KUALA LUMPUR: Despite Pakatan Harapan’s promise to fund the Health Ministry up to 4% of the gross domestic product (GDP) by 2023, it is still largely “business as usual” after more than a year.
Penang Institute’s senior analyst Dr Lim Chee Han said little has moved ahead from the current 2% figure.
“To reach the target (4% of GDP), something has to change. To hit 4%, the Federal Government must increase the annual budget to the Health Ministry to RM79bil from the current RM28.7bil by 2023, ” said Lim, adding that the ministry takes the third largest allocation after Education and Finance.
At a roundtable on healthcare financing here last week, Lim noted that in the projected annual increase of RM2bil a year in funding to the ministry, it will only receive RM37.4bil at the end of Pakatan’s first term.
“The current increase in funds is not enough to meet the increase in the demand for medicine, treatment, facility upgrade and repairs, new hospitals and technology upgrades, ” he said as he presented his analysis on the Health Ministry’s budget.
He said Malaysia spent less on overall health, and government expenditure on health was lower compared to other upper middle income countries such as Thailand and South Africa.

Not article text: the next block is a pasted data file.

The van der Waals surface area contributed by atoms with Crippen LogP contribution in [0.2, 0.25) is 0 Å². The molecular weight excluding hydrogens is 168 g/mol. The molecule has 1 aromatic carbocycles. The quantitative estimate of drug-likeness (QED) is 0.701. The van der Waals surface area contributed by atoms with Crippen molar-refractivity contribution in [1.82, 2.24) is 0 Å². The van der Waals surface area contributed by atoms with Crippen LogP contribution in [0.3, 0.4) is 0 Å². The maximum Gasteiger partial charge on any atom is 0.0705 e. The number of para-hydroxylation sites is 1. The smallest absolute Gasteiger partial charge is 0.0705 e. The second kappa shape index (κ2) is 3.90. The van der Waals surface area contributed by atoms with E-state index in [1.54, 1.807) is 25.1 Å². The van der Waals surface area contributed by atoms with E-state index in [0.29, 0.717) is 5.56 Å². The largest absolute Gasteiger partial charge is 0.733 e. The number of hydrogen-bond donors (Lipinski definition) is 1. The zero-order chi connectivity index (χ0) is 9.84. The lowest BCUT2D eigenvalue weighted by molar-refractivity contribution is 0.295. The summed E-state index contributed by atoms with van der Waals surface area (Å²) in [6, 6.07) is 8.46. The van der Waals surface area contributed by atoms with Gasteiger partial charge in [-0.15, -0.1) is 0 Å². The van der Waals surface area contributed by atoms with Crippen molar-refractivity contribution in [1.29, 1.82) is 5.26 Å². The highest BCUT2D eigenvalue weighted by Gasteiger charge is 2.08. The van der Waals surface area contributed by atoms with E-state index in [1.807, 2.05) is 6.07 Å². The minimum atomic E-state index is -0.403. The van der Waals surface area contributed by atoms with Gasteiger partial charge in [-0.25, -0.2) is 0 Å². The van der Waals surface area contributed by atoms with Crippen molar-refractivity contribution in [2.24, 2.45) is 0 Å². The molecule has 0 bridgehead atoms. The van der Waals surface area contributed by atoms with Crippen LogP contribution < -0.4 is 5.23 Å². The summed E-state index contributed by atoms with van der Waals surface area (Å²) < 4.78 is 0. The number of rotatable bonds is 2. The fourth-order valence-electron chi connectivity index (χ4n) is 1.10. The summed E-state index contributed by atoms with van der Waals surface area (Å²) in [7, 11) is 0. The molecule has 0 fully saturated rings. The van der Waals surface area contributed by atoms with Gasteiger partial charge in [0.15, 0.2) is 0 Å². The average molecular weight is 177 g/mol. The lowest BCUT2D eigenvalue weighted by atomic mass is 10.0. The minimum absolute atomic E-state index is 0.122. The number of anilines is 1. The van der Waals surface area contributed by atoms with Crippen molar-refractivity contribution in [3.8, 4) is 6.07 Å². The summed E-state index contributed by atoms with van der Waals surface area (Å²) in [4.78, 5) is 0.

If anything, growth of public health facilities had stagnated over the years despite the general rise in the demand for services, he added.
Allocation for medical supplies and services declined from RM5.17bil in 2015 to RM4bil this year while similar allocations for public health spending has stagnated, with RM1.39bil in 2015 and RM1.38bil this year, said Lim, quoting the Finance Ministry’s Federal Budget Estimates.
“The health and community clinics received 20 million more patients but the number of clinics increased by only 5% to 6% for the past 10 years. That is why we see overcrowding in clinics, ” he said.
He added that the number of public hospitals and hospital beds also did not increase, and the situation was somewhat regressive if population growth was taken into account.
There were 0.51 public hospitals and 144.7 beds per 100, 000 population in 2005, but in 2017, the numbers for both were 0.48 and 144.3, respectively.
“If the money goes down with the increasing demand, how is the government going to cope with that? Public health also has a lot of things to address, such as the rising threat of infectious and non-communicable diseases, ” he said, adding that a phased increase of RM8bil to RM10bil a year may work.
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